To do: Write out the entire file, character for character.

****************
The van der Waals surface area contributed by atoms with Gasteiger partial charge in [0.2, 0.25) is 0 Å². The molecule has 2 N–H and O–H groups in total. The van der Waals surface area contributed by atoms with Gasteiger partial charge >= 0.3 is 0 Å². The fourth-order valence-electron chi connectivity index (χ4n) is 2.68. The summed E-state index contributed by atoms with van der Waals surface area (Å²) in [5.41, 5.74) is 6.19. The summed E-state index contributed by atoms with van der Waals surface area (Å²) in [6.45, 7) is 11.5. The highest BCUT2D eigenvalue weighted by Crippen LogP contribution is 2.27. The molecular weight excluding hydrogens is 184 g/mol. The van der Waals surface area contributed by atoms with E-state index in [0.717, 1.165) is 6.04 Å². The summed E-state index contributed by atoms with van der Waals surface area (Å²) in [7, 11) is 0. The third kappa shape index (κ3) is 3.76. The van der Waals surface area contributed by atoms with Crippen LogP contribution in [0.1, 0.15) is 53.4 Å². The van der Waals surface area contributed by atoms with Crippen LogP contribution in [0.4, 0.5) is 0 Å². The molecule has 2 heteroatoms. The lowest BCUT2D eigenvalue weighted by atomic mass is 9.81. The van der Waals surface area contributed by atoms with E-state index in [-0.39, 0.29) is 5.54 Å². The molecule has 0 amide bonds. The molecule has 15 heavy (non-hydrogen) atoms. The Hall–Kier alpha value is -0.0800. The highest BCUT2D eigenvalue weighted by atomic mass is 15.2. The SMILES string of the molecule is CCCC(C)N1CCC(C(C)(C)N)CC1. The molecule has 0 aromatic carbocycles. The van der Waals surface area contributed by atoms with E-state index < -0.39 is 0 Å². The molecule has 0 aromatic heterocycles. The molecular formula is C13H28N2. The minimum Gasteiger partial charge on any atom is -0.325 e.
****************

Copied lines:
The van der Waals surface area contributed by atoms with Gasteiger partial charge in [0.2, 0.25) is 0 Å². The molecule has 2 N–H and O–H groups in total. The van der Waals surface area contributed by atoms with Gasteiger partial charge >= 0.3 is 0 Å². The fourth-order valence-electron chi connectivity index (χ4n) is 2.68. The summed E-state index contributed by atoms with van der Waals surface area (Å²) in [5.41, 5.74) is 6.19. The summed E-state index contributed by atoms with van der Waals surface area (Å²) in [6.45, 7) is 11.5. The highest BCUT2D eigenvalue weighted by Crippen LogP contribution is 2.27. The molecular weight excluding hydrogens is 184 g/mol. The van der Waals surface area contributed by atoms with E-state index in [0.717, 1.165) is 6.04 Å². The summed E-state index contributed by atoms with van der Waals surface area (Å²) in [7, 11) is 0. The third kappa shape index (κ3) is 3.76. The van der Waals surface area contributed by atoms with Crippen LogP contribution in [0.1, 0.15) is 53.4 Å². The van der Waals surface area contributed by atoms with Crippen LogP contribution in [0.4, 0.5) is 0 Å². The molecule has 2 heteroatoms. The lowest BCUT2D eigenvalue weighted by atomic mass is 9.81. The van der Waals surface area contributed by atoms with E-state index in [-0.39, 0.29) is 5.54 Å². The molecule has 0 amide bonds. The molecule has 15 heavy (non-hydrogen) atoms. The Hall–Kier alpha value is -0.0800. The highest BCUT2D eigenvalue weighted by atomic mass is 15.2. The SMILES string of the molecule is CCCC(C)N1CCC(C(C)(C)N)CC1. The molecule has 0 aromatic carbocycles. The van der Waals surface area contributed by atoms with E-state index < -0.39 is 0 Å². The molecule has 0 aromatic heterocycles. The molecular formula is C13H28N2. The minimum Gasteiger partial charge on any atom is -0.325 e.